Common Prepping Mistakes That Might Get You Hurt

Posted 1 year ago in Prepping, by: with 0

When you are prepping for a potential crisis or disaster you want to make sure that you do it right. There are too many potential variables that could be all the difference between life and death if you are not careful. One of the most important things that you can do while prepping is ensuring that you work with a budget that allows you to get what you need while leaving room for additional necessary purchases.

However, a serious emergency is not the time to discover that all of the money saving tactics that you employed ended up shooting you in the foot.

Here are some mistakes that you don’t want to make.

Having A Crappy First Aid Kit

One of the biggest mistakes that many preppers will make in the quest to save as much money as possible is that of buying what they think is a one size fits all first aid kit that will serve their every need. The truth is that a basic first aid kit is all well and good but they are certainly not sufficient for a major disaster. They are more appropriate for smaller problems or using while you wait for professional medical help to arrive.

If you want to have the best possible first aid kit to suit your needs then you are best off building one up entirely from scratch. You need to research what components are absolutely necessary for a great first aid kit.

Then, you need to expand on that list to include the items that are specific to your needs. This includes considering the needs of anyone who may be joining you during a crisis. Get brands that you trust and know are good quality while also understanding that in most cases generic versions will work as well.

TL;DR: Some first aid kits are sufficient, but if you really want an awesome one, build it from scratch yourself with high quality components. A bad situation is no time to have crappy bandages that won’t stick.

Having Crappy Batteries

A sad fact of the world that we live in is that not all batteries are created equally. In fact there are a lot of batteries on the market that are pretty poor. You want to avoid ultra cheap batteries altogether. These might be fine when you have ready access to a store but when you are looking for pure performance for a reasonable price they should be avoided like the plague.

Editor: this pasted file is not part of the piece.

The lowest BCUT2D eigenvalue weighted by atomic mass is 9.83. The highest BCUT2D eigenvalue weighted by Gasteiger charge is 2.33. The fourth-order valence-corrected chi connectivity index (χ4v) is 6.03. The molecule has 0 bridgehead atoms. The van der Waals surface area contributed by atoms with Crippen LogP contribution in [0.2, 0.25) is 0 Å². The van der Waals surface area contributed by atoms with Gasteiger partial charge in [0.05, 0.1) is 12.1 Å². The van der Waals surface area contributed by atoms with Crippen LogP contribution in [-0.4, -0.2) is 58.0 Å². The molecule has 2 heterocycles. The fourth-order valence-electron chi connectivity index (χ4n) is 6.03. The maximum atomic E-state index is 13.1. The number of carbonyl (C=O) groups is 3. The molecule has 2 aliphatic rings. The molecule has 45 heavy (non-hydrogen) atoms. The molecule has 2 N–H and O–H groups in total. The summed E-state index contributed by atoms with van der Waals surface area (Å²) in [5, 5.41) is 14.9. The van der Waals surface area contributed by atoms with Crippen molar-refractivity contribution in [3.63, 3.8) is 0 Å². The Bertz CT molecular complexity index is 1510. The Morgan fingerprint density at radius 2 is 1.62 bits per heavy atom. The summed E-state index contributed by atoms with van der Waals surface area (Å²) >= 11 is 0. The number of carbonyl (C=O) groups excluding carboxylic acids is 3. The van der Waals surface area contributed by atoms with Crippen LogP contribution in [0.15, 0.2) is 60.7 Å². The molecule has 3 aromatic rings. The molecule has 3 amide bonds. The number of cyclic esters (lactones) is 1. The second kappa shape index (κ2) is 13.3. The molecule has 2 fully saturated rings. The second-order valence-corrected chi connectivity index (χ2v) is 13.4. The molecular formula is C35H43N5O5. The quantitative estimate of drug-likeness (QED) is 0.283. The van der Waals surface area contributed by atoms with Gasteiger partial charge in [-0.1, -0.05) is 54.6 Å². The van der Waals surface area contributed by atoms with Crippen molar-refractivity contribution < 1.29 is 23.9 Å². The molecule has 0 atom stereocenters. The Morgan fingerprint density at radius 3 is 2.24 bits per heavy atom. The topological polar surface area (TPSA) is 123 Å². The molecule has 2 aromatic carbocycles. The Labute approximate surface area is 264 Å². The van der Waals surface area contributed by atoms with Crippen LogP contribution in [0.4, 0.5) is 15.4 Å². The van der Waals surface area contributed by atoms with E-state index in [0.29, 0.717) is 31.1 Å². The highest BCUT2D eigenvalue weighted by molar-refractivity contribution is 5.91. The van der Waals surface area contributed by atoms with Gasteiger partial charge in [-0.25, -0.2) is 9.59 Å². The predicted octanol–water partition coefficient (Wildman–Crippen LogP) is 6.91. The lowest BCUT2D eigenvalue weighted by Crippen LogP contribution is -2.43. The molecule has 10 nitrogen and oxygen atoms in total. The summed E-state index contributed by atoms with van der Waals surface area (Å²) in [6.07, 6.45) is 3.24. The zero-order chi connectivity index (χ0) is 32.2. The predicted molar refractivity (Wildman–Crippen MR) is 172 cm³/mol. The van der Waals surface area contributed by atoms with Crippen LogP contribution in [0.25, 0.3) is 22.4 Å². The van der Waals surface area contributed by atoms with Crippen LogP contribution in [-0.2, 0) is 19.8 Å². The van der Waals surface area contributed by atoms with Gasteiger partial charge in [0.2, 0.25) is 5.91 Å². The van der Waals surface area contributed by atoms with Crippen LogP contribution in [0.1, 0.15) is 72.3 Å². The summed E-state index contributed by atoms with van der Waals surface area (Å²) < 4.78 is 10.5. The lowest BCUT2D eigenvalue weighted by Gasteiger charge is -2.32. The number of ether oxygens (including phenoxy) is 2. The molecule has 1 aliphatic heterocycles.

Typically the name brand batteries are going to be what you want, such as Duracell, Energizer, Panasonic, or maybe even Rayovac. They may be more expensive, with some costing nearly double that of the more affordable options, but if you want superior performance this is a scenario in which you need to just eat the cost and reap the benefits.

TL;DR: Don’t buy cheap-o batteries!

Not Having A Multipurpose Flashlight

If you are placed in a situation where flashlights are a necessity then the last thing you need is to have a flashlight that is unreliable. We all know what a cheap flashlight looks and feels like. Its parts rattle around. It is cheap and plastic in feeling and material. It features a crappy bulb and focusing lens. Avoid cheap flashlights and opt for a more heavy duty option that can be used as a self-defense weapon. You will be glad you did hen the chips (and the power) are down.

TL;DR: Buy a quality flashlight made of sturdy materials that you can use for self-defense.

Not Having A Great Knife

Your knife is the most basic tool you will have at your disposal in a survival situation and it isn’t the kind of item that you need to go cheap on because a cheap knife will perform poorly, maybe even break when you need it the most. Make sure you have a quality knife made of carbon steel paired with a whet stone. Skip stainless steel knives; they may not rust, but they don’t hold an edge like a good carbon blade will.

Do NOT used a knife sharpener on a high quality knife. This is not how you get a knife to hold an edge. Learn to use a whet stone instead.

TL;DR: Get a quality knife made of carbon steel, not stainless steel. No knife sharpener; use a whet stone.

Not Having Multiple Fire Starters

You always need to have more than one way to start a fire. I personally keep at least 3 different ways to start one on my bag at all times, because I never know which one I might need for which situation.

You should have:

  • A torch lighter (with extra fluid)
  • A magnesium fire starter
  • A Swedish firesteel

Never Skimp

The moral of the story is that if you are truly prepping for a disaster or crisis the last thing you need to is cut corners that should not be cut. Saving money is important and it is a key survival skill in this day and age but it should never come at the cost of being ill prepared with shoddy equipment and tools.

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